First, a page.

Pyromaniac to miss Galway after Martin fails to overturn ban
Pyromaniac will not be permitted to line up at Galway next week after the Turf Club's appeals body essentially backed the Killarney stewards' finding that the horse did not run on its merits.
Tony Martin's appeal against his €2,000 fine for using the racecourse as a schooling ground was successful, but he was instead fined €1,000 for running a horse that was not fit to race, having indicated that there was a problem with the horse's teeth.
At Killarney, after Patrick McGuigan failed to put Pyromaniac into the race in a meaningful fashion, the stewards suspended the horse from racing for 42 days.
In upholding that ban, the appeals panel has emphatically backed the stewards' conclusion. In recent times, the redress process has been a source of almost routine joy for connections found guilty under rule 212, which covers the schooling in public infringement. Since November, Martin has fallen foul of the ruling on three occasions, but the punishments were dramatically quashed on appeal in the cases of Bobbie's Diamond and Noble Emperor.
This time, there was far less mercy. In the wake of the high-profile Noble Emperor saga in April, the Turf Club's Senior Steward Meta Osborne publicly conceded that the regulator was conscious of criticism of the perceived benevolence of its disciplinary procedures, stressing that a review had already begun.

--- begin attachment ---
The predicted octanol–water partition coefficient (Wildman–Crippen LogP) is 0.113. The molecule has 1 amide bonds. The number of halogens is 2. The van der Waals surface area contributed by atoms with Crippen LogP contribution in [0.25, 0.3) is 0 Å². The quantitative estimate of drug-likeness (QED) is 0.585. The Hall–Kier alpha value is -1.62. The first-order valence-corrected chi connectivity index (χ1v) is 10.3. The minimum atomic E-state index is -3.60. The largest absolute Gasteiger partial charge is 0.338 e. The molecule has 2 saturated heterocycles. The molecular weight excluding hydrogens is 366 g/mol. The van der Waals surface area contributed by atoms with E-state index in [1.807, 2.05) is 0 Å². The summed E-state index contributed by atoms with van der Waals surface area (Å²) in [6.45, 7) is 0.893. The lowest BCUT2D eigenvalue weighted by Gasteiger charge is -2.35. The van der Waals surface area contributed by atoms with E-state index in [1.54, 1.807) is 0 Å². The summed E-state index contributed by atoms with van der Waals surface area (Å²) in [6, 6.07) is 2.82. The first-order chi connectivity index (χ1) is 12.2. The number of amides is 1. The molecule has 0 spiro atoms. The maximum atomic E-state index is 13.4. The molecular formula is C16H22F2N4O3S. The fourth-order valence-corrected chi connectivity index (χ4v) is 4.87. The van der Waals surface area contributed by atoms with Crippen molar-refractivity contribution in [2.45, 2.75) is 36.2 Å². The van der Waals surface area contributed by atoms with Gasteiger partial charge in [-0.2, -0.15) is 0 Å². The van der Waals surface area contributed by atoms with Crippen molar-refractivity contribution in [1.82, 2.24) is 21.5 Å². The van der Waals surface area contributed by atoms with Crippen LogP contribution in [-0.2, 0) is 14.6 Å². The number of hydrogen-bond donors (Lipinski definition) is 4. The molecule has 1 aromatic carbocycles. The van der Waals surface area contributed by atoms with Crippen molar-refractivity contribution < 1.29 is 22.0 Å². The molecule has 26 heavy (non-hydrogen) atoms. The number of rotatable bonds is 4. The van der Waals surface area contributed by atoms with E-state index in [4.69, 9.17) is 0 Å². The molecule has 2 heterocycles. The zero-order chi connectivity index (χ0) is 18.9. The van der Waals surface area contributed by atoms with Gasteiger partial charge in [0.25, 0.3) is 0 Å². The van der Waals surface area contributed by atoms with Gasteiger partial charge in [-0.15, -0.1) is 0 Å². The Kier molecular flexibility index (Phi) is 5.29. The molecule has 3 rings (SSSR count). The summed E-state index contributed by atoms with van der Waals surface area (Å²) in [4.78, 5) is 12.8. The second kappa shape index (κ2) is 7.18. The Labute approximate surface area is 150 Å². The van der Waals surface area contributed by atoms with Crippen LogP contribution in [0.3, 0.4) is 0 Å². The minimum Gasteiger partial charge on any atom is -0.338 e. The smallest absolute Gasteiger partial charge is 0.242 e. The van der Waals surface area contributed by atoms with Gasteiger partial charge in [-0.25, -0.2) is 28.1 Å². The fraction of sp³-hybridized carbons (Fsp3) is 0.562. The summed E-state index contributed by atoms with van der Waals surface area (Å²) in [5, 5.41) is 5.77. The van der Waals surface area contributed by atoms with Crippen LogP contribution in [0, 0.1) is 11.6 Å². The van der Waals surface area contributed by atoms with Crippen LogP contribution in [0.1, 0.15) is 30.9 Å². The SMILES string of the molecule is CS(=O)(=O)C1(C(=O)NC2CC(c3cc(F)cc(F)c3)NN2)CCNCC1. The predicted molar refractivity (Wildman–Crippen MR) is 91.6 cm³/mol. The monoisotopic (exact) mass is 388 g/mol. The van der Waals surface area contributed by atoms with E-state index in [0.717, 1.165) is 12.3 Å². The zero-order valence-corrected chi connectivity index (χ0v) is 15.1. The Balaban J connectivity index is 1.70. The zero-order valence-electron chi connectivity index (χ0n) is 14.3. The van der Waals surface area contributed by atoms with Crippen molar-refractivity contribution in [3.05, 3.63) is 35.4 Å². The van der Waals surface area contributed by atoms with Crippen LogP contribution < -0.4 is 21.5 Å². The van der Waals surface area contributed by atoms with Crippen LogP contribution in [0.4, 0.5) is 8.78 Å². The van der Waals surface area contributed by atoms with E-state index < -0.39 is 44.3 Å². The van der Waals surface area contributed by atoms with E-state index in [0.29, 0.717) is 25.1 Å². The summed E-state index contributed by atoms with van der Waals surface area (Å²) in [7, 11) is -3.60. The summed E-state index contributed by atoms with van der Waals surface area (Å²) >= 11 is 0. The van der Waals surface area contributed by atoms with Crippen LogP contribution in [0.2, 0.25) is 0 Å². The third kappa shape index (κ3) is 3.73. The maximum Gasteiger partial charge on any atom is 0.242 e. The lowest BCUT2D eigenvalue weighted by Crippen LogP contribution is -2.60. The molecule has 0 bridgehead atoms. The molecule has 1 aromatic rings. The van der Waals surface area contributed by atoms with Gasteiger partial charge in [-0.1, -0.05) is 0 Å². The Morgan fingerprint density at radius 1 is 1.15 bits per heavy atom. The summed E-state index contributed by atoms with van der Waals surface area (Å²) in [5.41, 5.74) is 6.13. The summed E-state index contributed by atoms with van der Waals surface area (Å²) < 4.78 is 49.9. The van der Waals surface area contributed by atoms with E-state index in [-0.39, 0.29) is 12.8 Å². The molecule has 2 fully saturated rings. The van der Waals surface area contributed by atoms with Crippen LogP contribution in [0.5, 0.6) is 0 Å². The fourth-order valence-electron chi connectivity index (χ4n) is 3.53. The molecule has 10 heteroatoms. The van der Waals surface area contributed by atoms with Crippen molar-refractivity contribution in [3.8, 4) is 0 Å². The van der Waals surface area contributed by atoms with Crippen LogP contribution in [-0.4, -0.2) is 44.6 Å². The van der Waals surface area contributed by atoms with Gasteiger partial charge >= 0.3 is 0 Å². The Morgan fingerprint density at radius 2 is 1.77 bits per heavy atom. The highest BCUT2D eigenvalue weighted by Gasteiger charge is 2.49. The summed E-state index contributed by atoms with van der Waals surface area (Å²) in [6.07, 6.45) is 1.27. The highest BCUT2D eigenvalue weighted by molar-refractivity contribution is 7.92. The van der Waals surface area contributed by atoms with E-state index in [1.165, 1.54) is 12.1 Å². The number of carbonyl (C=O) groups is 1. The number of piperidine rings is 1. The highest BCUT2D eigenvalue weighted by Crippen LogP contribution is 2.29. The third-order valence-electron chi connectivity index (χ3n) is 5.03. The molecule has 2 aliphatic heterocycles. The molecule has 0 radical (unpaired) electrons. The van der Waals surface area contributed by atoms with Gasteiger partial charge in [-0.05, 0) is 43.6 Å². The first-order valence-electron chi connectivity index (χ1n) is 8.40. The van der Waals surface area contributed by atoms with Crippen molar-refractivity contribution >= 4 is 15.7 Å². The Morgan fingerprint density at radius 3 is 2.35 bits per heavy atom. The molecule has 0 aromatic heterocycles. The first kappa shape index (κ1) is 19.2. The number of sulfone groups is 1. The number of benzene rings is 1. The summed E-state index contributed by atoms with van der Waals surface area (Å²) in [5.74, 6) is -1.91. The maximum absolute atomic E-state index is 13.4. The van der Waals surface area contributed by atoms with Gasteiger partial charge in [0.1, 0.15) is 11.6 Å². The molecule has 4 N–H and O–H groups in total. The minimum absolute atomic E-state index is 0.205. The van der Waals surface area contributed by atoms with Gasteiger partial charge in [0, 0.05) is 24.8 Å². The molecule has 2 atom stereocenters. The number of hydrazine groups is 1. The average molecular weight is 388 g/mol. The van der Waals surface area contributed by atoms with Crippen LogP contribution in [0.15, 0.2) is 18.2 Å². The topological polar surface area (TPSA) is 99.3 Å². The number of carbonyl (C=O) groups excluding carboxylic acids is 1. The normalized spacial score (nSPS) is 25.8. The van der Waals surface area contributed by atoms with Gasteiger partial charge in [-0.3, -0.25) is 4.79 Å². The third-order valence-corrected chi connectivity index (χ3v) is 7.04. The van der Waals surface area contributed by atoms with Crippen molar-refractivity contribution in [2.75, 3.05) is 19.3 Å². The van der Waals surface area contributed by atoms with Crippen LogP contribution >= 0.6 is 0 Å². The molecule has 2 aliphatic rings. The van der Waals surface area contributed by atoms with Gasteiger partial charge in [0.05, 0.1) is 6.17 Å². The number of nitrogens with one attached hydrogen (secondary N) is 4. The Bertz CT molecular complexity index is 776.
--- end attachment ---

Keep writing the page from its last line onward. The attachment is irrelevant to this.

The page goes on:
The Pyromaniac case was the most contentious verdict to come under the spotlight since then, and yesterday's outcome lends credibility to Osborne's commitment to uphold the integrity of Irish racing.
McGuigan did not appeal his seven-day ban for a ride that never gave his mount a chance to do itself justice in an amateur riders' race at the Kerry venue on July 12. Having been sent off the 4/1 second favourite, Pyromaniac finished a never-dangerous sixth.
However, the appeal on behalf of Clonmel's Newton Anner Stud, which is owned by Listowel natives Maurice and Patricia Regan, was in vain, which suggests that there may be a renewed Turf Club determination to deal with such cases more forcefully. A winner at the Galway Races in 2014, Pyromaniac's potential targets next week included the Guinness Galway Hurdle, the €300,000 highlight of the seven-day gala.
The Turf Club's chief executive Denis Egan said: "He (Martin) was originally found to be in breach of Rule 212a. It wasn't specified what part of that rule at the time, but he was found to be using the racecourse as a training ground which is Rule 212a3.
"That has now changed to Rule 212a2, which states that no horse should run where they are in a condition which would preclude their chances of winning.
"The explanation put forward, apart from the fact that he wasn't happy with the ride, was that the horse hung during the race and a problem with his teeth was discovered after the race.
"The stewards found that the horse ran under conditions that precluded his chances of winning.
"They are not in any way accusing him of being negligent, but found that the horse couldn't win with the problem. Whether he should or shouldn't have known, that's what they found.
"The 42-day suspension starts from today."